Currents in Theology and Mission
The social background of first-century Christianity has received much attention recently, with many of these studies focusing on the letters from Paul to the Corinthians. Paul's refusal to accept Corinthian financial support is a central concern of these letters. In 1 Corinthians, Paul is adamant concerning this issue, claiming that he would rather die than to accept the Corinthians' pay (9:15). Why does Paul devote an entire section of the letter (chap. 9) to defending his refusal? How should we understand this section within the larger context of the letter? I am principally concerned here with the social reality of Paul's ministry and exploring questions of why Paul refuses the financial support of the Corinthians. To remain focused, I use 1 Corinthians 9 as a foundation and pay special attention to vv. 15-18 as they relate to Paul's boast of making the gospel "free of charge" (v. 18). My aims are (1) to understand how Paul's tentmaking and subsequent income affected his relationship with and ministry to the Corinthians; (2) to investigate the purpose and meaning of 1 Corinthians 9 in context; and (3) to examine 9:15-18 in order to shed light on Paul's decision to remain financially free from the Corinthian body. I argue that Paul's tentmaking trade was an avenue for him to identify with the lowly and to exhort the socially elite to do the same. As I suggest, this identification with the lowly was something Paul did in imitation of Christ. Further, Paul's refusal of financial support proves to be his solution to possible obligatory relationships in Corinth and aids his overall objective, to remove divisions and unify the body there (1:10).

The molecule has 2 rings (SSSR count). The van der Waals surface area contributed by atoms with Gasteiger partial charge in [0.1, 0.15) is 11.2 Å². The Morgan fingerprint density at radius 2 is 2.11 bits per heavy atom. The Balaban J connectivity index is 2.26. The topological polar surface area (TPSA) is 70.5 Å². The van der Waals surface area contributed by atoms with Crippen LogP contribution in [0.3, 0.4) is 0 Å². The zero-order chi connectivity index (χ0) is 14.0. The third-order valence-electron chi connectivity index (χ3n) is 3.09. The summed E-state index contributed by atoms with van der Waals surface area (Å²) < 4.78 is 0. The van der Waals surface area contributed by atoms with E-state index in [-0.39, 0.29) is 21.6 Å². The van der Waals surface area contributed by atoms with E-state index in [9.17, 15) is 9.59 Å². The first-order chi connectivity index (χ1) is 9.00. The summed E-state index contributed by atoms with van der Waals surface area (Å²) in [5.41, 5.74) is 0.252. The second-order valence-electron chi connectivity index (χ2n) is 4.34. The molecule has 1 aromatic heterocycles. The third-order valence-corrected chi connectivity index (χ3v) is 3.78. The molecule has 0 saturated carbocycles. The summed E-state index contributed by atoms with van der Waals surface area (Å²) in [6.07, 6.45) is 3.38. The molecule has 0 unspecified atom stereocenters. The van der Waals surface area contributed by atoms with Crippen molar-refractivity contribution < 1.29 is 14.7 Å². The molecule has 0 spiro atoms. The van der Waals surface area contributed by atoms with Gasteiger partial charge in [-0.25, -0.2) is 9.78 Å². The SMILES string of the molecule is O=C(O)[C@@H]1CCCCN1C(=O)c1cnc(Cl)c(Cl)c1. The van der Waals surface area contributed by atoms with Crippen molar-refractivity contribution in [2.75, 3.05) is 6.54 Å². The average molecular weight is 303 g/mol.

Lohr, J. N.
He Identified with the Lowly and Became a Slave to All: Paul’s Tentmaking as a Strategy for Mission.
Currents in Theology and Mission, 34(3), 179–187.